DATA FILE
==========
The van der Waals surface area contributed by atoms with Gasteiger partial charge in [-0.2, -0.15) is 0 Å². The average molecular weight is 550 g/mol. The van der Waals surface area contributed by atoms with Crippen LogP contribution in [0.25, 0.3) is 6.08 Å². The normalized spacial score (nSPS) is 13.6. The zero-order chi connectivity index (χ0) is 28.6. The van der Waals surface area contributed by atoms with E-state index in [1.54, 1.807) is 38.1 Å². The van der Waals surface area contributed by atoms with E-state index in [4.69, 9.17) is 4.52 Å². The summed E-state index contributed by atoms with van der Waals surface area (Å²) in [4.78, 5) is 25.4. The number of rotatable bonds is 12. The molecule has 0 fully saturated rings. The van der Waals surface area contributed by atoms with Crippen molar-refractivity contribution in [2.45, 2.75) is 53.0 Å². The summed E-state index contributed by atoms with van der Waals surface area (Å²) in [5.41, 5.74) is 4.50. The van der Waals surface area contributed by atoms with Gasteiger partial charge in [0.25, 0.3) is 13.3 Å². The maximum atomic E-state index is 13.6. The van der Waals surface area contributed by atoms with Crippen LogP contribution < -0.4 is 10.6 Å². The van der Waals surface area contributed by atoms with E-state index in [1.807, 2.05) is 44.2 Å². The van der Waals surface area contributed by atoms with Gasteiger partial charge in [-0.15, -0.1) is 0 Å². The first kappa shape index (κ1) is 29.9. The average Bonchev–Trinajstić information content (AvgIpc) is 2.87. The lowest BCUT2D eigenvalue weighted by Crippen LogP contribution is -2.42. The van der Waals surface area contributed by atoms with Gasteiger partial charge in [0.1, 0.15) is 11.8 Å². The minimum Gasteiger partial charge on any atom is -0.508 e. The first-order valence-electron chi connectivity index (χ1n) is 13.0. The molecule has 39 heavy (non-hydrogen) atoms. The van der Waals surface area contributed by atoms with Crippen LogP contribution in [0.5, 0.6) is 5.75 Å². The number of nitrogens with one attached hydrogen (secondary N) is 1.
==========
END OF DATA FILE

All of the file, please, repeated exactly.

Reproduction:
The van der Waals surface area contributed by atoms with Gasteiger partial charge in [-0.2, -0.15) is 0 Å². The average molecular weight is 550 g/mol. The van der Waals surface area contributed by atoms with Crippen LogP contribution in [0.25, 0.3) is 6.08 Å². The normalized spacial score (nSPS) is 13.6. The zero-order chi connectivity index (χ0) is 28.6. The van der Waals surface area contributed by atoms with E-state index in [1.54, 1.807) is 38.1 Å². The van der Waals surface area contributed by atoms with E-state index in [4.69, 9.17) is 4.52 Å². The summed E-state index contributed by atoms with van der Waals surface area (Å²) in [4.78, 5) is 25.4. The number of rotatable bonds is 12. The molecule has 0 fully saturated rings. The van der Waals surface area contributed by atoms with Crippen molar-refractivity contribution in [2.45, 2.75) is 53.0 Å². The summed E-state index contributed by atoms with van der Waals surface area (Å²) in [5.41, 5.74) is 4.50. The van der Waals surface area contributed by atoms with Gasteiger partial charge in [0.25, 0.3) is 13.3 Å². The maximum atomic E-state index is 13.6. The van der Waals surface area contributed by atoms with Crippen LogP contribution < -0.4 is 10.6 Å². The van der Waals surface area contributed by atoms with E-state index in [1.807, 2.05) is 44.2 Å². The van der Waals surface area contributed by atoms with Gasteiger partial charge in [-0.15, -0.1) is 0 Å². The first kappa shape index (κ1) is 29.9. The average Bonchev–Trinajstić information content (AvgIpc) is 2.87. The lowest BCUT2D eigenvalue weighted by Crippen LogP contribution is -2.42. The van der Waals surface area contributed by atoms with Gasteiger partial charge in [0.1, 0.15) is 11.8 Å². The minimum Gasteiger partial charge on any atom is -0.508 e. The first-order valence-electron chi connectivity index (χ1n) is 13.0. The molecule has 39 heavy (non-hydrogen) atoms. The van der Waals surface area contributed by atoms with Crippen LogP contribution in [0.5, 0.6) is 5.75 Å². The number of nitrogens with one attached hydrogen (secondary N) is 1.